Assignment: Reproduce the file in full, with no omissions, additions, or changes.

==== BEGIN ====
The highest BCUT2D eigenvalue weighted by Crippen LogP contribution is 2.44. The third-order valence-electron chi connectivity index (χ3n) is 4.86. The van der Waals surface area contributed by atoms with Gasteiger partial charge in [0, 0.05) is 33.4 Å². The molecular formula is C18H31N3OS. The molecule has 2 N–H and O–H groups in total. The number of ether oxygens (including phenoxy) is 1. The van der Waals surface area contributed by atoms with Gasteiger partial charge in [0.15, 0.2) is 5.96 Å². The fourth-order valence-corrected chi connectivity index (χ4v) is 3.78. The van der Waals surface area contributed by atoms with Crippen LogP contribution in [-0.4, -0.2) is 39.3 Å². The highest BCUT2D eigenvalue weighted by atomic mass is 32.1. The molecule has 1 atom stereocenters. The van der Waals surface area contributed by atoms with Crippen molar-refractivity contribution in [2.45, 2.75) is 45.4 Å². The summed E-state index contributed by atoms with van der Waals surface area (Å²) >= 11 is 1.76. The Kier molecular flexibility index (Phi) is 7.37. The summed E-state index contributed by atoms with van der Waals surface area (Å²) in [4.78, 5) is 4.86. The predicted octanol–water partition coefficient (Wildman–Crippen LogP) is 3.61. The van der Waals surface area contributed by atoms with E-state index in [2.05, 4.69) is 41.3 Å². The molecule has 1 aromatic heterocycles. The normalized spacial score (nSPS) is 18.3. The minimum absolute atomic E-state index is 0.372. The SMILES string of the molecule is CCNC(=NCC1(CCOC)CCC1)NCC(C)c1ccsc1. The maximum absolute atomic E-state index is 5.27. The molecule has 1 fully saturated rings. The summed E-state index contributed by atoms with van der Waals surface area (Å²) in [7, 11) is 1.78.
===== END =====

The highest BCUT2D eigenvalue weighted by Crippen LogP contribution is 2.44. The third-order valence-electron chi connectivity index (χ3n) is 4.86. The van der Waals surface area contributed by atoms with Gasteiger partial charge in [0, 0.05) is 33.4 Å². The molecular formula is C18H31N3OS. The molecule has 2 N–H and O–H groups in total. The number of ether oxygens (including phenoxy) is 1. The van der Waals surface area contributed by atoms with Gasteiger partial charge in [0.15, 0.2) is 5.96 Å². The fourth-order valence-corrected chi connectivity index (χ4v) is 3.78. The van der Waals surface area contributed by atoms with Crippen LogP contribution in [-0.4, -0.2) is 39.3 Å². The highest BCUT2D eigenvalue weighted by atomic mass is 32.1. The molecule has 1 atom stereocenters. The van der Waals surface area contributed by atoms with Crippen molar-refractivity contribution in [2.45, 2.75) is 45.4 Å². The summed E-state index contributed by atoms with van der Waals surface area (Å²) >= 11 is 1.76. The Kier molecular flexibility index (Phi) is 7.37. The summed E-state index contributed by atoms with van der Waals surface area (Å²) in [4.78, 5) is 4.86. The predicted octanol–water partition coefficient (Wildman–Crippen LogP) is 3.61. The van der Waals surface area contributed by atoms with E-state index in [2.05, 4.69) is 41.3 Å². The molecule has 1 aromatic heterocycles. The normalized spacial score (nSPS) is 18.3. The minimum absolute atomic E-state index is 0.372. The SMILES string of the molecule is CCNC(=NCC1(CCOC)CCC1)NCC(C)c1ccsc1. The maximum absolute atomic E-state index is 5.27. The molecule has 1 fully saturated rings. The summed E-state index contributed by atoms with van der Waals surface area (Å²) in [7, 11) is 1.78.